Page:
The eastern oyster…

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“River and creek mouths are so favored by oysters because the murk they carry is actually micro-algae–swarms of phytoplankton thriving on the nitrogen- and phosphorous-based wastes brought down from the land upstream. When these nutrients enter a bay, they fertilize the water and promote phytoplankton blooms. This phytoplankton is the oyster’s principal food. Too much of it and the water will become choked and life will slip away. But when oysters are present, they gobble the phytoplankton down, cleaning and clearing the water in the process. A single oyster will filter as much as fifty gallons of water a day. Multiply that by several trillion–the historical oyster population of greater New York–and you can understand why the visibility in New York waters was once much better…

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When a healthy oyster population filters and clears the water, sunlight is able to penetrate into the depths, in turn spurring the growth of several species of amphibious grass. This partnership of oyster and grasses turns out to be a foundational element of bountiful seafood in estuary environments. Oysters and marsh grasses stabilize the shoreline and create protective pockets of shallow water–essential for the sensitive lives of juvenile fish. This biological arrangement is known as a salt marsh, and its importance cannot be overstated. Salt marshes produce more basic food energy per acre than any other known ecosystem in the world–even more than tropical rainforests. They sequester more carbon than any other known ecosystem and can absorb as much as a foot of tidal storm surge. But where salt marshes really are worth their salt is in seafood production. Three-quarters of all the commercial fish species we eat rely on salt marshes for all or part of their life cycles. So it is in large part because of the oyster and the salt marshes they enabled that Dutch settlers arriving in New Amsterdam in the seventeenth century found vast schools of fish in New York waters…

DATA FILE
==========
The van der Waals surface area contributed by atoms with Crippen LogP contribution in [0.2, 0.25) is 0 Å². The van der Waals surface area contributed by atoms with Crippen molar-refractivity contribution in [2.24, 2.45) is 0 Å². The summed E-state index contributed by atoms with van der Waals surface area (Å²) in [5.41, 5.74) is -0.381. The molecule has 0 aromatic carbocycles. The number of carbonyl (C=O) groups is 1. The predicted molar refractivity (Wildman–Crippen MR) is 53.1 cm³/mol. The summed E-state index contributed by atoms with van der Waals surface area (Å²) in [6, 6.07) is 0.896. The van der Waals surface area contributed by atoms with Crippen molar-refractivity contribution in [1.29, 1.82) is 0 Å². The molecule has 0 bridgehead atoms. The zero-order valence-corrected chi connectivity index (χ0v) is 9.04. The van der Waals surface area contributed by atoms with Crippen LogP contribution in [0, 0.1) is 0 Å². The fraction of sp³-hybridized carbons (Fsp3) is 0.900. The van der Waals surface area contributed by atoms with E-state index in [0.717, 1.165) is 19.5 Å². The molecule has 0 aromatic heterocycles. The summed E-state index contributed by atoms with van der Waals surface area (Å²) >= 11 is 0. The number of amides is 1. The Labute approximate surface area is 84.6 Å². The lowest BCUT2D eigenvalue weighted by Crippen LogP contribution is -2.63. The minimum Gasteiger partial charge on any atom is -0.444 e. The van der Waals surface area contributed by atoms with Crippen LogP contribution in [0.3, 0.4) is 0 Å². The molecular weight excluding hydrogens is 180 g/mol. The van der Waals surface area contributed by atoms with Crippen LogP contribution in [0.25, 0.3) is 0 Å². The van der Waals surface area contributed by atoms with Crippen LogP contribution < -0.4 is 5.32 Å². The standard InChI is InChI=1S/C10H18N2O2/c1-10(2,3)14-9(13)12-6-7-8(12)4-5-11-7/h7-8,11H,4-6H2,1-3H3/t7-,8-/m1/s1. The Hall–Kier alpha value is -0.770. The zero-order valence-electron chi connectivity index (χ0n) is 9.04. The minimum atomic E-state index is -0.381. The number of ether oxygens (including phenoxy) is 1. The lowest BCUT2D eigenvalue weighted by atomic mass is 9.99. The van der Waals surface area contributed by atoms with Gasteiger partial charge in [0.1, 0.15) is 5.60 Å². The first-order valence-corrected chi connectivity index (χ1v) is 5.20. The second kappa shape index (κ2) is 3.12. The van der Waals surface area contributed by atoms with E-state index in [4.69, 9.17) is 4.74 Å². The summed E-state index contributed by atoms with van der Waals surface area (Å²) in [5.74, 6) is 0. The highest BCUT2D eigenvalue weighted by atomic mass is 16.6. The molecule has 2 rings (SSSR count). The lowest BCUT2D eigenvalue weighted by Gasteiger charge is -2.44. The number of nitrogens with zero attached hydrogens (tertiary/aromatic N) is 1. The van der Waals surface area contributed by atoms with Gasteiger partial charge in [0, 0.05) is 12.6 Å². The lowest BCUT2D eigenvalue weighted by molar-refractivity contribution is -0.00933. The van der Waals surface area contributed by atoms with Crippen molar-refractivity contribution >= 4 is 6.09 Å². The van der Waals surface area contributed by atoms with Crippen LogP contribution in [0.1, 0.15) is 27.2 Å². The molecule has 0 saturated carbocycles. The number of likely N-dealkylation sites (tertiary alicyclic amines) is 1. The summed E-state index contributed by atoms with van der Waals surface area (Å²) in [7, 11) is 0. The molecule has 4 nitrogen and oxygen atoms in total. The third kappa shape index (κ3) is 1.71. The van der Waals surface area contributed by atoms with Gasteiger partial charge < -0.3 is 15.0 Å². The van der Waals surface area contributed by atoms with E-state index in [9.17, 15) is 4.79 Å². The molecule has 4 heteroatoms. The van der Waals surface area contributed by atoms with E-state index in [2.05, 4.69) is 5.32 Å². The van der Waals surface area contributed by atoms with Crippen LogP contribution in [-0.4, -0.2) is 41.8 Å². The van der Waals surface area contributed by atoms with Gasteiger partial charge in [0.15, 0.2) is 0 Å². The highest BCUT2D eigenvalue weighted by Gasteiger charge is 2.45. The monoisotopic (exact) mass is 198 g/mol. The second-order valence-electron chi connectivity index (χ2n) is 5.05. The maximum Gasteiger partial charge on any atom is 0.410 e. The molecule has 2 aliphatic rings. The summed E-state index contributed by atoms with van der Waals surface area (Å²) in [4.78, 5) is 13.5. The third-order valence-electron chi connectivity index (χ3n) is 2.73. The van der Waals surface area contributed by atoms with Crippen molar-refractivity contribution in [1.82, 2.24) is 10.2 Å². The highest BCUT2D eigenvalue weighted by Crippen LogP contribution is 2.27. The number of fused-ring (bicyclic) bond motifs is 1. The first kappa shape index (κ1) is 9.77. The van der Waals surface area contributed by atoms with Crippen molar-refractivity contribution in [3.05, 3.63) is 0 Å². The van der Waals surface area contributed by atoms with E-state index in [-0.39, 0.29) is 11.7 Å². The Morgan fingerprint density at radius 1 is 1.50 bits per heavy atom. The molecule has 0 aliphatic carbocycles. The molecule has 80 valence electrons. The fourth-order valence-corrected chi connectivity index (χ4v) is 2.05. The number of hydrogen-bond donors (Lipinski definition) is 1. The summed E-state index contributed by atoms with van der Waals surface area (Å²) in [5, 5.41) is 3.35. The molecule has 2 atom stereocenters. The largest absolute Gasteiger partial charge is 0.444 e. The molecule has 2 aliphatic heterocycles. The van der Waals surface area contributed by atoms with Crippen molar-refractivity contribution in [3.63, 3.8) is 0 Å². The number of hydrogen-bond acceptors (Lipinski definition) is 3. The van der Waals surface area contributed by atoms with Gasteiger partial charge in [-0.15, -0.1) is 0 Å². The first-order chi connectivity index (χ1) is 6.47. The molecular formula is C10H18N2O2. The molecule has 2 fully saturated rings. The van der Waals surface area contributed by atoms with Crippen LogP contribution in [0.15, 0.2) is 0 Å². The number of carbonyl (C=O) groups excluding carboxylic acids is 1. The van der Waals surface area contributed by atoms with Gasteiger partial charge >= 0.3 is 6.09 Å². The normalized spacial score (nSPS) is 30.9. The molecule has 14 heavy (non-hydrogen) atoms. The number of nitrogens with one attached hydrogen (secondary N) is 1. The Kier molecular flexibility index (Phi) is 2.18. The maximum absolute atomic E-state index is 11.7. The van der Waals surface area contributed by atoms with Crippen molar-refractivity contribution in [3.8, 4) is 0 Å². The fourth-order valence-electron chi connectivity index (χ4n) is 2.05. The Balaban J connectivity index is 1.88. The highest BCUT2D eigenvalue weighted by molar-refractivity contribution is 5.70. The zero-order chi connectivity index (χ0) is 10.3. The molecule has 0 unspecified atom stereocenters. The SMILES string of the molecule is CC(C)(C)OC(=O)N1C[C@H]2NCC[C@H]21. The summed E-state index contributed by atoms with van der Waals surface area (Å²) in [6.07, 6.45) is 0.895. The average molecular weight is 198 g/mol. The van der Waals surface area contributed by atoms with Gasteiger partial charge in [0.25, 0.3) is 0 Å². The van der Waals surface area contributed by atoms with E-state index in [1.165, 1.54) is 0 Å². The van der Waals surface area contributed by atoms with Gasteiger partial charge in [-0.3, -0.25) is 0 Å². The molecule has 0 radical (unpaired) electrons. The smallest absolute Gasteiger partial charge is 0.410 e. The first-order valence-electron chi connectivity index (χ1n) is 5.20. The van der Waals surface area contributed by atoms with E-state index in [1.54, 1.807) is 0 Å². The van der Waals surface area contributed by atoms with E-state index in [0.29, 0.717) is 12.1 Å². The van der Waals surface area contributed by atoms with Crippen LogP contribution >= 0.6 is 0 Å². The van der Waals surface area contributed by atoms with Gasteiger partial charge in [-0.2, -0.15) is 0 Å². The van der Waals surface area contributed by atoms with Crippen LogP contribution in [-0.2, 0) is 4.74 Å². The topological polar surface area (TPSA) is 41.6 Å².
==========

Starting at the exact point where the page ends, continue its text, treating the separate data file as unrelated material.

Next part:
An oyster reef in the Baruch Marine Field Laboratory on the South Carolina coast. Jonathan Wilker, an associate professor of chemistry at Purdue, has shown that oysters produce a unique adhesive material to form these complex reefs. (Photo courtesy of Jonathan Wilker/Purdue University)

[Today] wild oyster reefs rank among the most endangered ecosystems in America, with 80 percent of the wild reefs now gone. Along with them have also gone the fish-producing salt marshes. By some estimates, the United States has lost 70 percent of its historical salt marsh, much of it in the last fifty years. Is it any wonder that the American catch is impaired by so much loss?”

-American Catch